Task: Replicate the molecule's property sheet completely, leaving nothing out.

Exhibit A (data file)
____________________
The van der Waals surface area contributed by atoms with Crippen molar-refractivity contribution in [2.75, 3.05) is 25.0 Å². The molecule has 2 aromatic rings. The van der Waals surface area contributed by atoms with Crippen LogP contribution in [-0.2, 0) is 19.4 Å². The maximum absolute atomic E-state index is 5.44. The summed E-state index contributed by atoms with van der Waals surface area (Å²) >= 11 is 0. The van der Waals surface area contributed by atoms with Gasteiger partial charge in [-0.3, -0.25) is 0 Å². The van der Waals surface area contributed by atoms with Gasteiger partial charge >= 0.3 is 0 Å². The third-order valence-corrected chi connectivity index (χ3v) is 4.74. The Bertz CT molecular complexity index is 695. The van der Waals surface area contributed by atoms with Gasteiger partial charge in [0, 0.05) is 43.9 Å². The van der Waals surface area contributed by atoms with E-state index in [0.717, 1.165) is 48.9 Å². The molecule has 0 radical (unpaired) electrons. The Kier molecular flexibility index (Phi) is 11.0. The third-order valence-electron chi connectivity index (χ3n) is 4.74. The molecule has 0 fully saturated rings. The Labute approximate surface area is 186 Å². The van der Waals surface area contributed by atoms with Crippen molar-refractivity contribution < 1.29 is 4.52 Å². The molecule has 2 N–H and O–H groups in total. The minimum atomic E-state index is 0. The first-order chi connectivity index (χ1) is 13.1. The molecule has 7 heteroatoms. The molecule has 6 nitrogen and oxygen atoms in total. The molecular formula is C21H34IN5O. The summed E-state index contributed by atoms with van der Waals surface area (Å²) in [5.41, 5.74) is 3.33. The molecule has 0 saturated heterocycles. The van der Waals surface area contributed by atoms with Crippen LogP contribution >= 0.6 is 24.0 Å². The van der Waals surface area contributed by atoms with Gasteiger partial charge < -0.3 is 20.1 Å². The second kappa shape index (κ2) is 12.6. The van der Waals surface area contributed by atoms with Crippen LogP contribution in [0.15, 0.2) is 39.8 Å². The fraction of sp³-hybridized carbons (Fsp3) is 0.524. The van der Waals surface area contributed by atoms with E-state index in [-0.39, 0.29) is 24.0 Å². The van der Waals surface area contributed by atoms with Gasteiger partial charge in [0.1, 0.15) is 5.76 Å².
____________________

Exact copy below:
The van der Waals surface area contributed by atoms with Crippen molar-refractivity contribution in [2.75, 3.05) is 25.0 Å². The molecule has 2 aromatic rings. The van der Waals surface area contributed by atoms with Crippen LogP contribution in [-0.2, 0) is 19.4 Å². The maximum absolute atomic E-state index is 5.44. The summed E-state index contributed by atoms with van der Waals surface area (Å²) >= 11 is 0. The van der Waals surface area contributed by atoms with Gasteiger partial charge in [-0.3, -0.25) is 0 Å². The van der Waals surface area contributed by atoms with Gasteiger partial charge >= 0.3 is 0 Å². The third-order valence-corrected chi connectivity index (χ3v) is 4.74. The Bertz CT molecular complexity index is 695. The van der Waals surface area contributed by atoms with Gasteiger partial charge in [0, 0.05) is 43.9 Å². The van der Waals surface area contributed by atoms with E-state index in [0.717, 1.165) is 48.9 Å². The molecule has 0 radical (unpaired) electrons. The Kier molecular flexibility index (Phi) is 11.0. The third-order valence-electron chi connectivity index (χ3n) is 4.74. The molecule has 0 fully saturated rings. The Labute approximate surface area is 186 Å². The van der Waals surface area contributed by atoms with Crippen molar-refractivity contribution < 1.29 is 4.52 Å². The molecule has 2 N–H and O–H groups in total. The minimum atomic E-state index is 0. The first-order chi connectivity index (χ1) is 13.1. The molecule has 7 heteroatoms. The molecule has 6 nitrogen and oxygen atoms in total. The molecular formula is C21H34IN5O. The summed E-state index contributed by atoms with van der Waals surface area (Å²) in [5.41, 5.74) is 3.33. The molecule has 0 saturated heterocycles. The van der Waals surface area contributed by atoms with Crippen LogP contribution >= 0.6 is 24.0 Å². The van der Waals surface area contributed by atoms with Gasteiger partial charge < -0.3 is 20.1 Å². The second kappa shape index (κ2) is 12.6. The van der Waals surface area contributed by atoms with Crippen LogP contribution in [0.15, 0.2) is 39.8 Å². The fraction of sp³-hybridized carbons (Fsp3) is 0.524. The van der Waals surface area contributed by atoms with E-state index in [-0.39, 0.29) is 24.0 Å². The van der Waals surface area contributed by atoms with Gasteiger partial charge in [0.1, 0.15) is 5.76 Å².